YOUTHS ARE MALICIOUS ON HALLOWEEN NIGHT
From: Ted Neiman
It's Thursday, Nov. 1. Some of the residents of my neighborhood are outside picking up shards of broken glass from the road and from their front lawns. Some are repairing or replacing their mailboxes. Others are receiving insurance adjusters who are assessing the repair and cleaning costs for their homes that were caused by the smoke bombs that were exploded at their front doors the night before.
Was it a hurricane or an earthquake that hit our quiet neighborhood?
No, another Halloween had transpired.
For the little children, Halloween is an opportunity to dress up in costume and trick or treat -- it's lots of fun. For the parents, it's an opportunity to renew acquaintances with neighbors not seen often -- that's lots of fun.
For some of the local high school students, it's a chance to cause wanton malicious destruction of their neighbors' property -- I guess that that's lots of fun too.
I personally got the opportunity to witness a young man in a light colored sweatshirt use my driveway lights for batting practice. He destroyed them both with several swings of his bat, obviously meaning to practice for that home run that he always wanted. He left the pieces of broken glass and the demolished lights in front of my house with peals of laughter, running.
Getting the opportunity to follow him and his group down the street (since all I wanted was an autograph from someone with such hitting potential before he made it into the big leagues) I got to witness him smash another neighbor's mailbox with his bat, then run when I voiced my concern that this was not the place to practice baseball -- I guess he wasn't giving out autographs that night.
The Howard County police soon arrived and constantly patrolled the neighborhood since by this time hundreds of students were loitering around the streets, blowing off fire crackers and instilling a deep feeling of dread into the residents, most just hoping that these people would just go away.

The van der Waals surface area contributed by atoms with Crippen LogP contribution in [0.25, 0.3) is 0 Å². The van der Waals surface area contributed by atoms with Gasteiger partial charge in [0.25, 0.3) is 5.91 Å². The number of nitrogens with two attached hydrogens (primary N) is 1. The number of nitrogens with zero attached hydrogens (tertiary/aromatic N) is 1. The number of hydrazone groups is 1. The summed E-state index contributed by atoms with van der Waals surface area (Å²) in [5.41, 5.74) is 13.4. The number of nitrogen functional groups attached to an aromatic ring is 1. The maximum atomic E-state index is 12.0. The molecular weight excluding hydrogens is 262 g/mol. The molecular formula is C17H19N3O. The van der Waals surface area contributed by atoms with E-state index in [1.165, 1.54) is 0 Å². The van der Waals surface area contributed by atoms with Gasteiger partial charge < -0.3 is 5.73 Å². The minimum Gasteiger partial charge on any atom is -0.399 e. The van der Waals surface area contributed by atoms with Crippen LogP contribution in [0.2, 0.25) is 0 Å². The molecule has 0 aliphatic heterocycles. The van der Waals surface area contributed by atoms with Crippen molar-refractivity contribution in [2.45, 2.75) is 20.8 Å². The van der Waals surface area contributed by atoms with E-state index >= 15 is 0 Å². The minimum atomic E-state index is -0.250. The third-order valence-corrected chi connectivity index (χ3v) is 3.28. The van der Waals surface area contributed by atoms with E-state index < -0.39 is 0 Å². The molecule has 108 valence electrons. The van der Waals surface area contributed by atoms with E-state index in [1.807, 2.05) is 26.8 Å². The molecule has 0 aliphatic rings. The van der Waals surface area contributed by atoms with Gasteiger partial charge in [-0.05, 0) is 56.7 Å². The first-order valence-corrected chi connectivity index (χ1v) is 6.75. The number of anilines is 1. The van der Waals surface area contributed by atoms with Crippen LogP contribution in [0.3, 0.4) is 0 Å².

Where would they go? They weren't transients from some inner city neighborhood, where disregard for a neighbor's person and property is usually the norm. They live right here.
It's sad; the youth of Howard County should be defending our streets, not destroying them.
Something has gone awry when the county fire department spokesman in the police log of this newspaper calls 12 fires set by people who can only be called arsonists, causing $1,000 worth of property damage, "pranks."
It's not only sad, it's frightening. The basic precepts of treating others as you would be treated yourself and some semblance for regard for other people's basic rights is demonstrably missing from a significant number of our local student population.
Their behavior this Halloween was disgusting. The schools and the parents have got to correct this situation now.
I look forward to meeting the gentleman who smashed out my lights; I would still like to get his autograph.